The disease is not highly contagious and requires prolonged close contact for transmission, typically through respiratory droplets. Despite its low pathogenicity, leprosy has been a source of stigma throughout history, often associated with poverty and misconceived as a punishment for moral failings.

The genetic analysis of Mycobacterium leprae has provided significant insights into its evolution, spread, and interaction with the human host. The genome of M. leprae is characterized by reductive evolution, where many pseudogenes—nonfunctional sequences of genomic DNA—have been identified. This extensive genome decay is indicative of the bacterium's adaptation to a parasitic lifestyle, relying on its host for survival, which is also reflected in its slow growth rate and inability to be cultured in vitro.

Comparative genomic and phylogeographic analyses have revealed that M. leprae is an ancient disease-causing agent, with its spread reflecting the migrations of early humans. The genetic diversity of M. leprae is surprisingly limited, suggesting that all current strains are derived from a single clone. This limited variability is due to the bacterium's slow mutation rate and its long-term association with humans, which has led to a stable relationship between the pathogen and its host.

Studies have utilized variable number tandem repeats (VNTRs) and single nucleotide polymorphisms (SNPs) to investigate the genetic variability within M. leprae. VNTRs, though useful for epidemiological surveys, have shown variability in samples taken from different sites on the same patient, which may limit their utility for certain types of analysis. SNPs, on the other hand, have been instrumental in distinguishing between different strains of M. leprae, aiding in the understanding of its transmission and evolution.

The earliest recorded cases of leprosy date back thousands of years, with the first known evidence of the disease found in a 4,000-year-old skeleton in India. This discovery, detailed in a study published in the online journal PLoS ONE, represents the oldest archaeological evidence of leprosy and sheds light on its presence in prehistoric India.

Historical texts also reference leprosy, with mentions in the Bible and other ancient scriptures, indicating its prevalence across various cultures and regions.  With the development of effective treatments in the 20th century, the disease has become curable, and the number of cases has significantly declined worldwide. Despite its ancient origins, leprosy remains a modern concern, with new cases still being diagnosed annually, underscoring the importance of continued research and public health efforts to combat this enduring disease.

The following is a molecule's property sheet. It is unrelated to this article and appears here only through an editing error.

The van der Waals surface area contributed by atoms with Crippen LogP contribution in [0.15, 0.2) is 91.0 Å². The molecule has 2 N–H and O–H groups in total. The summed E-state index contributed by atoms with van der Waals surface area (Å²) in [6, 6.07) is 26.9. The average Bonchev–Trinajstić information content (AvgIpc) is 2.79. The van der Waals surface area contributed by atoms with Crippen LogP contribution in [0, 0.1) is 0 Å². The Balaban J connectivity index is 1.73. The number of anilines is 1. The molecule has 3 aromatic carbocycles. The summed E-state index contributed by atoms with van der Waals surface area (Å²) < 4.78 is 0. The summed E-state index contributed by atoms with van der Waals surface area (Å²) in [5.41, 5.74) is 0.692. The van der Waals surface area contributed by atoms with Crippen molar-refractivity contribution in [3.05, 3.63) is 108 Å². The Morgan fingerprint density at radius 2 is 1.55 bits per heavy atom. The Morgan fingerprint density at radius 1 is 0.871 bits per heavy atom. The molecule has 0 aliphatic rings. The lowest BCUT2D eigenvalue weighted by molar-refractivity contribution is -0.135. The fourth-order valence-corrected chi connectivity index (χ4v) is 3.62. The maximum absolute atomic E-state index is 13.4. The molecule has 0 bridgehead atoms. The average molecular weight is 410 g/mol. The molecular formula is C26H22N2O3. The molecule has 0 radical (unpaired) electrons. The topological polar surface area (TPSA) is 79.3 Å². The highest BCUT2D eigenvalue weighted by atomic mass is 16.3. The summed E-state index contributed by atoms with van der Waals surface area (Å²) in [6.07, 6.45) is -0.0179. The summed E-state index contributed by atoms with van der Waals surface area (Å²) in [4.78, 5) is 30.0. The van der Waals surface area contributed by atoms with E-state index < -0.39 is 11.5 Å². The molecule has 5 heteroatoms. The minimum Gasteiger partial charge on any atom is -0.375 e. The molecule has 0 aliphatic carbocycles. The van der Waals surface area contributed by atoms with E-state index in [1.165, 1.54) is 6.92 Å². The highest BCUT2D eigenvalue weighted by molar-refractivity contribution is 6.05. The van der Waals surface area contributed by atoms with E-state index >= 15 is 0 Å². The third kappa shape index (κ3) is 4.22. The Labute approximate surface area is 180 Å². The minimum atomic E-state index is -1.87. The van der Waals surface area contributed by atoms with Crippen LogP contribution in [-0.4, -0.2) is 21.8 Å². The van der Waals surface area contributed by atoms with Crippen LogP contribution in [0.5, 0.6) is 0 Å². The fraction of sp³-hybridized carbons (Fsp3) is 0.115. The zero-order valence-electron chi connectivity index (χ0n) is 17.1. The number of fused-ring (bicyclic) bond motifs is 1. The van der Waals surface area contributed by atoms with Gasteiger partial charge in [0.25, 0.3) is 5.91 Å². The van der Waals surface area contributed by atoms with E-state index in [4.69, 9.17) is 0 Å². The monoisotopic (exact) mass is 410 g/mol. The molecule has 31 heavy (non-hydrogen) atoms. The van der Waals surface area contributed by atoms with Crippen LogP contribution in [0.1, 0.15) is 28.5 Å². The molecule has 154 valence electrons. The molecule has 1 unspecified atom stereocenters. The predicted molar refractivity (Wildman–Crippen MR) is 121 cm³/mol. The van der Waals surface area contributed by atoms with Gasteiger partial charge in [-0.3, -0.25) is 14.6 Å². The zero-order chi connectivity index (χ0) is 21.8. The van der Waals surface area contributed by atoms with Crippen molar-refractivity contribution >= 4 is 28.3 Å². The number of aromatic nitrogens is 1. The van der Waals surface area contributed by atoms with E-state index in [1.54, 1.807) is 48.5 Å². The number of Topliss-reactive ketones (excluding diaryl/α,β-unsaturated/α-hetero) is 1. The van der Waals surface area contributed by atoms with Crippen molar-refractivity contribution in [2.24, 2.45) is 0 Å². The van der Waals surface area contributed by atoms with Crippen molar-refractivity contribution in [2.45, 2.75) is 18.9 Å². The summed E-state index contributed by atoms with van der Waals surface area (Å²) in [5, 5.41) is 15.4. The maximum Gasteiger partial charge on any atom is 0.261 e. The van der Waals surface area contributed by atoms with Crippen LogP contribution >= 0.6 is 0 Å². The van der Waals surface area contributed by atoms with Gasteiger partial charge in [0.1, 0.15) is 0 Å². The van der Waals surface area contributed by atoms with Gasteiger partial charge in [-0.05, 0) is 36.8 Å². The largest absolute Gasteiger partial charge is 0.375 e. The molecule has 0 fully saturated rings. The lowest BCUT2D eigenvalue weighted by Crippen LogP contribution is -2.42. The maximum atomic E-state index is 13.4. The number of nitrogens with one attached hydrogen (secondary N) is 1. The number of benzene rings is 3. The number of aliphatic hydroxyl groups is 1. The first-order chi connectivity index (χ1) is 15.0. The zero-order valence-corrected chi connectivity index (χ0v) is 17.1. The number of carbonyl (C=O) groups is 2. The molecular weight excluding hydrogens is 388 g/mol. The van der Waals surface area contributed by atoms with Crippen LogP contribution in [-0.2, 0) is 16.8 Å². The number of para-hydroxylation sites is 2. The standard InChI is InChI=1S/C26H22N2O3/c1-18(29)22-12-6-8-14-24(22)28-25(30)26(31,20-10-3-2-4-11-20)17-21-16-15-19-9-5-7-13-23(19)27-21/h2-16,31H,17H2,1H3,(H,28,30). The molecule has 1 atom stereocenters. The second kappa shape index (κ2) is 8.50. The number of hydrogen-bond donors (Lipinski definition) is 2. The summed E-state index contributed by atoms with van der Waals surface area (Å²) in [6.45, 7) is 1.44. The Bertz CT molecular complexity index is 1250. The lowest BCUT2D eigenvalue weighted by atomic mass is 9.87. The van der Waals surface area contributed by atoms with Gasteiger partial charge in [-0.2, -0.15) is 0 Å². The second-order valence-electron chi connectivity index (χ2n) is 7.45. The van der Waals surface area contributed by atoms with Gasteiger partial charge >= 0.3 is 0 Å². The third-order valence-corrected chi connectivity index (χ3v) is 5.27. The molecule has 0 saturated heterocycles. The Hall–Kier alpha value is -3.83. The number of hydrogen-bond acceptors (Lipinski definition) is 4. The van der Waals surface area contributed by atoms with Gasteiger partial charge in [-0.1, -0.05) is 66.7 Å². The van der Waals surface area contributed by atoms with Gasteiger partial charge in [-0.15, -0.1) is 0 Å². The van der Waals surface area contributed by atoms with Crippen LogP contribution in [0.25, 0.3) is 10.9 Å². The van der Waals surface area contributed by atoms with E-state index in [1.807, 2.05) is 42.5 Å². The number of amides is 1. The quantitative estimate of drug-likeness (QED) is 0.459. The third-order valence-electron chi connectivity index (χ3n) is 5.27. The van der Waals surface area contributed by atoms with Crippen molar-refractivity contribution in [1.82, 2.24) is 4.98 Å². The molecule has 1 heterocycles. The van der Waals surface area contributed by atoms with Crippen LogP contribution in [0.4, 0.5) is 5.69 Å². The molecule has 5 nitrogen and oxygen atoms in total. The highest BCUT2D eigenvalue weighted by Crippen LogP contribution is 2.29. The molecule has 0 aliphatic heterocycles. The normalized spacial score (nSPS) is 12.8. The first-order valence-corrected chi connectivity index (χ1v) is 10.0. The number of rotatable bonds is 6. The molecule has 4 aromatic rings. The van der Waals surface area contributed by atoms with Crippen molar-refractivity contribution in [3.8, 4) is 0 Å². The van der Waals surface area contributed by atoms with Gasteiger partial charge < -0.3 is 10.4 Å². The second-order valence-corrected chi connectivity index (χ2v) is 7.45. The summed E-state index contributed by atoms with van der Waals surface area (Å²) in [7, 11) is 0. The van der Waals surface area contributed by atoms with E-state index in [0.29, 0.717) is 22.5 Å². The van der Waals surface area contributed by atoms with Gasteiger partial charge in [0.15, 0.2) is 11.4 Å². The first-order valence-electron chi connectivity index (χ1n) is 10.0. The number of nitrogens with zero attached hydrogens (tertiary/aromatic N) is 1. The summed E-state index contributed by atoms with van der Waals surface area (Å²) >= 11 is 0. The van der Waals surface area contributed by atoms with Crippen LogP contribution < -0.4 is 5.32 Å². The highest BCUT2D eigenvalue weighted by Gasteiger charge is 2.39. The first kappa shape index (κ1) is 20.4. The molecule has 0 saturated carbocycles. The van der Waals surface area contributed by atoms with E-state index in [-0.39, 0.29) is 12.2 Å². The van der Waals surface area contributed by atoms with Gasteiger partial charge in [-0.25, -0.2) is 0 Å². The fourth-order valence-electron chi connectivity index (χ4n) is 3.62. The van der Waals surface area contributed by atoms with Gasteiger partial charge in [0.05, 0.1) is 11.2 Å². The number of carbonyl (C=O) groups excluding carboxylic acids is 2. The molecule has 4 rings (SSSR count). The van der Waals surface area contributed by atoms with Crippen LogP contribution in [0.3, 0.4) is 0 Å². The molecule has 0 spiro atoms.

Leprosy in England

The origins of leprosy in England are a subject of historical and scientific inquiry, with evidence suggesting that the disease was present in the country by the 4th century. It is plausible that early Christian visitors or settlers, among others who travelled to and from England, could have contributed to the introduction and spread of leprosy, given the patterns of migration and trade during that time. The disease, known for its chronic nature and long incubation period, could have been transmitted through prolonged close contact, which would have been common among travellers and religious communities.

The spread of leprosy in England coincided with a period of increased communication and exchange across Europe and the Mediterranean, facilitated by the Roman Empire's expansive network of trade and military routes. Christian missionaries and pilgrims, moving along these routes, were integral to the dissemination of religious beliefs and could also have been unwitting carriers of diseases, including leprosy. The monastic and ecclesiastical establishments that arose with the spread of Christianity would have served as focal points for both spiritual and social gatherings, potentially aiding in the disease's transmission.

Moreover, the role of early Christian visitors in the spread of leprosy is intertwined with the broader patterns of population movement during the early medieval period. The genetic analysis of Mycobacterium leprae, the bacterium responsible for leprosy, indicates that the disease likely originated in East Africa or the Near East and followed human migration routes, including those associated with trade and the slave trade. This aligns with the historical accounts of leprosy's prevalence in England by the 11th century, as the country was well-integrated into the network of European trade and pilgrimage by that time.

It is also worth considering that leprosy's presence in England could have been influenced by other factors, such as environmental conditions conducive to the bacterium's survival or the health and immunity of the population. The archaeological findings from various leper hospitals across England, including skeletal remains dating back to between 960 and 1030 AD, provide concrete evidence of the disease's long-standing impact on English society.

Additionally, a study suggested that Viking traders of squirrel fur might have brought a strain of leprosy to England, as a closely related strain was found in remains from England, Denmark, and Sweden.